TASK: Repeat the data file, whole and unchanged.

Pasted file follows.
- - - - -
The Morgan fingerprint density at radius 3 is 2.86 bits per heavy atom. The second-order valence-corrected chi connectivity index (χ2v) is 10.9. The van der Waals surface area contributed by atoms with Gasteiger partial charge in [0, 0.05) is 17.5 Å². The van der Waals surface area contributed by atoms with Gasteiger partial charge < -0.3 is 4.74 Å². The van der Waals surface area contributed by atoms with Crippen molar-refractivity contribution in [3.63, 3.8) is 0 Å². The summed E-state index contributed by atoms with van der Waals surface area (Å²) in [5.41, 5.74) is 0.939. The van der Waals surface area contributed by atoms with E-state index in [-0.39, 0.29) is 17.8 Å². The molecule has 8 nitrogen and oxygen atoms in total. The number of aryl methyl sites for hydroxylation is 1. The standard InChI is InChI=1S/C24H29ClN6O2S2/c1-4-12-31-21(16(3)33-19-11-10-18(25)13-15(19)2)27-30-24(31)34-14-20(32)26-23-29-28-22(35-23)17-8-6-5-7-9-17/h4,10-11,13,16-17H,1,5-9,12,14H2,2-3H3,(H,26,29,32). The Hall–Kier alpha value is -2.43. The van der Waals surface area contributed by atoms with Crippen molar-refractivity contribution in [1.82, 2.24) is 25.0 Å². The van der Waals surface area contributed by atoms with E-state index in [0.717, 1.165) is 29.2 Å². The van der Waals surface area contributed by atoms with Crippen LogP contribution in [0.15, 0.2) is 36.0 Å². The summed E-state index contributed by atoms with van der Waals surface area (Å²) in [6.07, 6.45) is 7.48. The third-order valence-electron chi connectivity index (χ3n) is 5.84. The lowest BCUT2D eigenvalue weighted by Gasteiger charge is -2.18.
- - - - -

The Morgan fingerprint density at radius 3 is 2.86 bits per heavy atom. The second-order valence-corrected chi connectivity index (χ2v) is 10.9. The van der Waals surface area contributed by atoms with Gasteiger partial charge in [0, 0.05) is 17.5 Å². The van der Waals surface area contributed by atoms with Gasteiger partial charge < -0.3 is 4.74 Å². The van der Waals surface area contributed by atoms with Crippen molar-refractivity contribution in [3.63, 3.8) is 0 Å². The summed E-state index contributed by atoms with van der Waals surface area (Å²) in [5.41, 5.74) is 0.939. The van der Waals surface area contributed by atoms with E-state index in [-0.39, 0.29) is 17.8 Å². The molecule has 8 nitrogen and oxygen atoms in total. The number of aryl methyl sites for hydroxylation is 1. The standard InChI is InChI=1S/C24H29ClN6O2S2/c1-4-12-31-21(16(3)33-19-11-10-18(25)13-15(19)2)27-30-24(31)34-14-20(32)26-23-29-28-22(35-23)17-8-6-5-7-9-17/h4,10-11,13,16-17H,1,5-9,12,14H2,2-3H3,(H,26,29,32). The Hall–Kier alpha value is -2.43. The van der Waals surface area contributed by atoms with Crippen molar-refractivity contribution in [1.82, 2.24) is 25.0 Å². The van der Waals surface area contributed by atoms with E-state index in [0.717, 1.165) is 29.2 Å². The van der Waals surface area contributed by atoms with Crippen LogP contribution in [0.15, 0.2) is 36.0 Å². The summed E-state index contributed by atoms with van der Waals surface area (Å²) in [6.07, 6.45) is 7.48. The third-order valence-electron chi connectivity index (χ3n) is 5.84. The lowest BCUT2D eigenvalue weighted by Gasteiger charge is -2.18.